Integrating Variorum into an HPC workflow is simple. Patki says, “Users have to tell the interface what architecture they’re building on, but they only have to do it in one place—the rest of their code stays the same.” Regardless of the processors and accelerators applied within a given system, the user only needs to integrate a single interface into their own application. Moreover, since Variorum does not require users to know the details of their specific vendor implementation or understand how to interface with each vendor and each hardware device, the code they use to implement Variorum is easily portable between systems.

By offering monitoring solutions, Variorum can also achieve software optimization goals. Users can interface with Variorum during software execution to reduce the burden for scientific applications and workflows. “We designed Variorum for 95 percent of the users: people who want to do high-level power and thermal monitoring,” says Aniruddha Marathe, another computer scientist on the Variorum team.

Each member of the team encountered the need to debug their physical monitoring code with every new feature in their own work, and this circumstance motivated them to work through the problem with one of their regular vendors, Intel. “Our vendor has many different processors and different processor generations. Each one of them has a different set of dials, so just within the same vendor, we saw tremendous variation,” says Patki. The team then organized a large community of developers and researchers in scientific computing and discovered that these stakeholders were running into similar problems. The Livermore team realized the issue needed to be addressed more effectively, and decided to come up with a solution, which launched their efforts to develop Variorum.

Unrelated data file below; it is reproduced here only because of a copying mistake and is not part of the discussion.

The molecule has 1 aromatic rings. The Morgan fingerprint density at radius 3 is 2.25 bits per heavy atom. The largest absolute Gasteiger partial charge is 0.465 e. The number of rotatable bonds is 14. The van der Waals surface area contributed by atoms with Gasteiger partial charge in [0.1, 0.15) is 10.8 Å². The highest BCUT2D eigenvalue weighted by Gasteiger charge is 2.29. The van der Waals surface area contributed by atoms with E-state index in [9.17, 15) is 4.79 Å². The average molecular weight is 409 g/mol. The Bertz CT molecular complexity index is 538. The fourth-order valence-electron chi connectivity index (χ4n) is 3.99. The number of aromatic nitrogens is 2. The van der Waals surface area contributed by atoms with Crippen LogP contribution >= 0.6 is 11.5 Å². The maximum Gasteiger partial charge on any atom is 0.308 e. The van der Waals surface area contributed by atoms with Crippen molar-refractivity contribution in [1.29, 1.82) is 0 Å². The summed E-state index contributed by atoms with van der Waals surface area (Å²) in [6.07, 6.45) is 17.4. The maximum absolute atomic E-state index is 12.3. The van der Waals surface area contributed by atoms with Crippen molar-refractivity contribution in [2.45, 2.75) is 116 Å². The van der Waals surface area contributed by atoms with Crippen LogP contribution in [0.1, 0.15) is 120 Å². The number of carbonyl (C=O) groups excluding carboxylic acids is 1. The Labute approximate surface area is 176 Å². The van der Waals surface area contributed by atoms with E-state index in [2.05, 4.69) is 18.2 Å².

In addition to simplifying the computing interface, Variorum has impacts in sustainable computing. By pushing HPC to its limits and ensuring the best possible use of computing resources, Variorum enables better utilization, overall energy savings, and improvements to the longevity of HPC systems. The software provides users with power management tools that are otherwise difficult to access, allowing them to monitor their energy efficiency and set usage caps to avoid massive fluctuations and grid exhaustion.